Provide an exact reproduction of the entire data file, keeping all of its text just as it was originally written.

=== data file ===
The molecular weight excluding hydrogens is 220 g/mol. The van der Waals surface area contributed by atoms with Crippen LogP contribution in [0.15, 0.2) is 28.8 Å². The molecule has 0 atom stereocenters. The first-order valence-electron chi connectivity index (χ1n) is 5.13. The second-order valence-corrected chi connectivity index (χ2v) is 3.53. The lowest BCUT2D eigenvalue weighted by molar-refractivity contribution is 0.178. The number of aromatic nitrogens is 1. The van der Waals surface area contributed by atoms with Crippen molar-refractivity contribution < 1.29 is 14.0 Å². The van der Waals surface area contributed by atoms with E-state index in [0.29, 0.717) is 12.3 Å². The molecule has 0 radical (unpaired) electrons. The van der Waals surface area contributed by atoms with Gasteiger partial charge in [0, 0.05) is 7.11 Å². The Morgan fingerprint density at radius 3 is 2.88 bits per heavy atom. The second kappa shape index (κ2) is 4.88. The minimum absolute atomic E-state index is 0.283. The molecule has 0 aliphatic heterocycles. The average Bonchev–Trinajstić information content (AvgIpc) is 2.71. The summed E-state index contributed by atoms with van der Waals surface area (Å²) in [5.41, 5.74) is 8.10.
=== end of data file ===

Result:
The molecular weight excluding hydrogens is 220 g/mol. The van der Waals surface area contributed by atoms with Crippen LogP contribution in [0.15, 0.2) is 28.8 Å². The molecule has 0 atom stereocenters. The first-order valence-electron chi connectivity index (χ1n) is 5.13. The second-order valence-corrected chi connectivity index (χ2v) is 3.53. The lowest BCUT2D eigenvalue weighted by molar-refractivity contribution is 0.178. The number of aromatic nitrogens is 1. The van der Waals surface area contributed by atoms with Crippen molar-refractivity contribution < 1.29 is 14.0 Å². The van der Waals surface area contributed by atoms with E-state index in [0.29, 0.717) is 12.3 Å². The molecule has 0 radical (unpaired) electrons. The van der Waals surface area contributed by atoms with Gasteiger partial charge in [0, 0.05) is 7.11 Å². The Morgan fingerprint density at radius 3 is 2.88 bits per heavy atom. The second kappa shape index (κ2) is 4.88. The minimum absolute atomic E-state index is 0.283. The molecule has 0 aliphatic heterocycles. The average Bonchev–Trinajstić information content (AvgIpc) is 2.71. The summed E-state index contributed by atoms with van der Waals surface area (Å²) in [5.41, 5.74) is 8.10.